Renewed Urban Studio Tent (RUST)
The first version of RUST was located on the vacant lot (across from the Kimmel Center). The artist studio was there for the month of August 2012. The intention of this shelter was to allow artists to work in a unique structure made from recycled materials such as old bottles, wood and slag cement (recycled cement). Out of the old a new structure was created that showed the different possibilties that could be created out of urban waste. Young and old took part in the building of RUST helping to create the cement collages.
RUST2 was created to continue the idea of recycling. Andy and Andy decided to recycle the structure by showing the bones (the arches) and the skin (the collages) on separate platforms. This version exposes the worn nature of the materials and how they have aged over the years and how beauty can come from refuse. There is a chair and desk for artists to work on under a livingroof on one platform. On the other platform one can admire the collages created by the many hands.
Artists who work in the studio can take part in a curated show in the Mt. Airy Art Garage in November.
Artist that are interested in working inside the Rust structure should contact us: email@example.com. Working inside RUST August 7th -28th
9:00 to 12:00 noon Monday through Friday
9:00 to 12:00 noon and 5:00 to 8:00 pm Saturday and Sunday
Sign for 1 hour at a time but you may sign up for multiples hours
There will be a curated show at the Mount Airy Art Garage in November 2012 of work done inside the RUST structure. All types of work will be accepted.
Proposal for the University of the Arts project space (313 S. Broad St.):
The urban environment is in desperate need of rejuvenation. Thousands of buildings are left abandoned and are magnets for all sorts of criminal and undesirable activity.
If nature were allowed to reclaim the land in the city, it would grow in the refuse of man and incorporate them into its new life. What Andy and Andy are illustrating in this “Renewed Urban Studio” is to recycle the materials found in the city into a new structure that builds on the contaminated urban soil. This is part of an ongoing challenge to future construction to be mindful of the impact building materials have on the environment. Years after a building is torn down and removed, the soil is scarred by the structure. If you were to dig down below the city, you would find the remains of our culture. Andy and Andy intend to recycle these remains and create beauty out of abuse and neglect and renew the environment.
Thank you all for supporting our project by pledging at Kickstarter and helping us reach our goal. Please feel free to continue to check out this site to see our video on RUST: http://www.kickstarter.com/projects/710903835/renewed-urban-studio-tent-rust
All materials used will be selected based on the fact they have the least impact on the environment. We are currently experimenting with several materials that will create the frame and different types of cement-like substances such as slag cement or Fly ash.
Recycled materials such as bottles, artist materials (used brushes, canvasses, etc), garbage, newspapers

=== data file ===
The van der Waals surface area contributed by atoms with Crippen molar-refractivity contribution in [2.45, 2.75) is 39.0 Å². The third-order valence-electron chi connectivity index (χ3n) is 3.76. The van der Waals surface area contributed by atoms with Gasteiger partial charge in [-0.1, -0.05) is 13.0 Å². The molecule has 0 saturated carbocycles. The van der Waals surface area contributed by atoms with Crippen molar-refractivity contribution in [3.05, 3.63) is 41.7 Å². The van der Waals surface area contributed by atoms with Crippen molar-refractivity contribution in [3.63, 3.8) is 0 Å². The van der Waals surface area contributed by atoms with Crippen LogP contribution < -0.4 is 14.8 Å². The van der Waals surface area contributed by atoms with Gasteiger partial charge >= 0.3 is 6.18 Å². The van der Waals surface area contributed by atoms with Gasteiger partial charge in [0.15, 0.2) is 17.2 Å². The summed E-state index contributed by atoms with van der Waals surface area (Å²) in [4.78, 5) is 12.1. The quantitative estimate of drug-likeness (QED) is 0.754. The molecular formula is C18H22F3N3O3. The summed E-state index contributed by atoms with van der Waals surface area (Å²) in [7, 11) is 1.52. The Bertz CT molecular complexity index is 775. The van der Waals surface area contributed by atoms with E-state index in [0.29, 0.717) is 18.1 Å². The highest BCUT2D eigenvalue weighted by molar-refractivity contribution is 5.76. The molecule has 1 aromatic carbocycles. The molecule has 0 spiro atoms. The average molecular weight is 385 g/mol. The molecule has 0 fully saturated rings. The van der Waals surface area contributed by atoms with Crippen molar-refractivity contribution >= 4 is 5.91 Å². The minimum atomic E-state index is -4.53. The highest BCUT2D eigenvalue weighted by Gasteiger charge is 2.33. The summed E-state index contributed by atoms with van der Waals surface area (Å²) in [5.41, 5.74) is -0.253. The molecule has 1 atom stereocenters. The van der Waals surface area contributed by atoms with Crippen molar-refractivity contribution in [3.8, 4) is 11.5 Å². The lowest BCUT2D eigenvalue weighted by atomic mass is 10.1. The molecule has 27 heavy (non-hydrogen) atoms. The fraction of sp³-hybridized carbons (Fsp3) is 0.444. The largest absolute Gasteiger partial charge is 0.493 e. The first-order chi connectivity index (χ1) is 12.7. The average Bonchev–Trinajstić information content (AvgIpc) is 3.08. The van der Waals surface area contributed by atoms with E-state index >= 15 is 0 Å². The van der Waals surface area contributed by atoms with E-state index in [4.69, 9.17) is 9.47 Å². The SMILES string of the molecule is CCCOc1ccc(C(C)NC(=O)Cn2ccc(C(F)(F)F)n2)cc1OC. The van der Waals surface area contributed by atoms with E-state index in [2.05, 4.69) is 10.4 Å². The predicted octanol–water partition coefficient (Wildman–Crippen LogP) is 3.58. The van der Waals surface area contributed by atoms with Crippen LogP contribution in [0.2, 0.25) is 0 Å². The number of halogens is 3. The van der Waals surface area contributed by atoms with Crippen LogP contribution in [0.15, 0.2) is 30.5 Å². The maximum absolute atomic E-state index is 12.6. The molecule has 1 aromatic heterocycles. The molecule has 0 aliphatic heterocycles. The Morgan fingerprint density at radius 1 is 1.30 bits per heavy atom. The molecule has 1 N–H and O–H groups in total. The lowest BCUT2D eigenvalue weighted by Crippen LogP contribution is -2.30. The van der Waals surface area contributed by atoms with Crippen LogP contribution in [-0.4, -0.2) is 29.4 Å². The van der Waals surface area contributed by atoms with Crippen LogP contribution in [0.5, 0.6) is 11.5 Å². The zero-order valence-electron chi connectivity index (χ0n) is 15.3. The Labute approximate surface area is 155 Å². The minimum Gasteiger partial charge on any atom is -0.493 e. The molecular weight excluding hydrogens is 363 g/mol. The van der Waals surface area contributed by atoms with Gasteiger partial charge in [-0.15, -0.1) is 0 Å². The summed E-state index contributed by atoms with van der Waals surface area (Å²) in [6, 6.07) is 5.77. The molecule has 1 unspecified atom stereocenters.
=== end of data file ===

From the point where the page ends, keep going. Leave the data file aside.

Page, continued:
Recycled wood of various sizes
We propose to build a wigwam like structure that would be built with a skin made of three distinct parts.
Part 1: One end of the dome shape building will be made of a clay shell with images of abandoned homes from all over Philadelphia. These images will be made from oxide image transfers onto the clay. They will be collaged all over the surface showing the current health of the structures within the city. This clay skin will be cracked like mud cracks when allowed to dry in large creek beds or rivers.
Part 2: The middle of the wigwam will be made of recycled materials collected from the streets of the city that will be mixed with cement-like material. This will give a wall surface that is permanent and will show the impact of man’s refuse on our earth. Within the cobbled surface local indigenous plants will be mixed and imbedded into the material.
Part 3: Recycled glass. This last part of the structure will harness the qualities of glass. We plan to collect glass bottles and fuse them together to create a wall/window to allow light inside the internal space of our building. We will make a solar study of the site to make sure the structure takes full advantage of the passive solar energy.
The main structure will be built of recycled wood creating a series of arches and boxes that will create the dome-like shape and filled with recycled concrete.
On the inside of RUST the walls will be covered with chicken wire holding a layer of newspaper. The paper becomes the insulation of the structure.
After the framework of the structure is built on site and the interior paper and wire is completed, the external shell of clay and concrete mixed with city refuse would be combined and put onto the building on site. We plan to use the community to aid in the construction of this part of the structure. We would want people to bring objects that would be put into the surface. Imagine art students here at UARTS bringing discarded art projects and pressing them into the clay/concrete mix. We will film the entire process.
As a whole structure it would be a living studio for UARTS students to work in and also challenge our notion of what urban building can be. The brick and glass houses surrounding the structure would be a background of past building practices. These structures stand as a contrast to RUST which brings the past into the present by using innovative materials and combining them in creative ways resulting in a sustainable housing unit.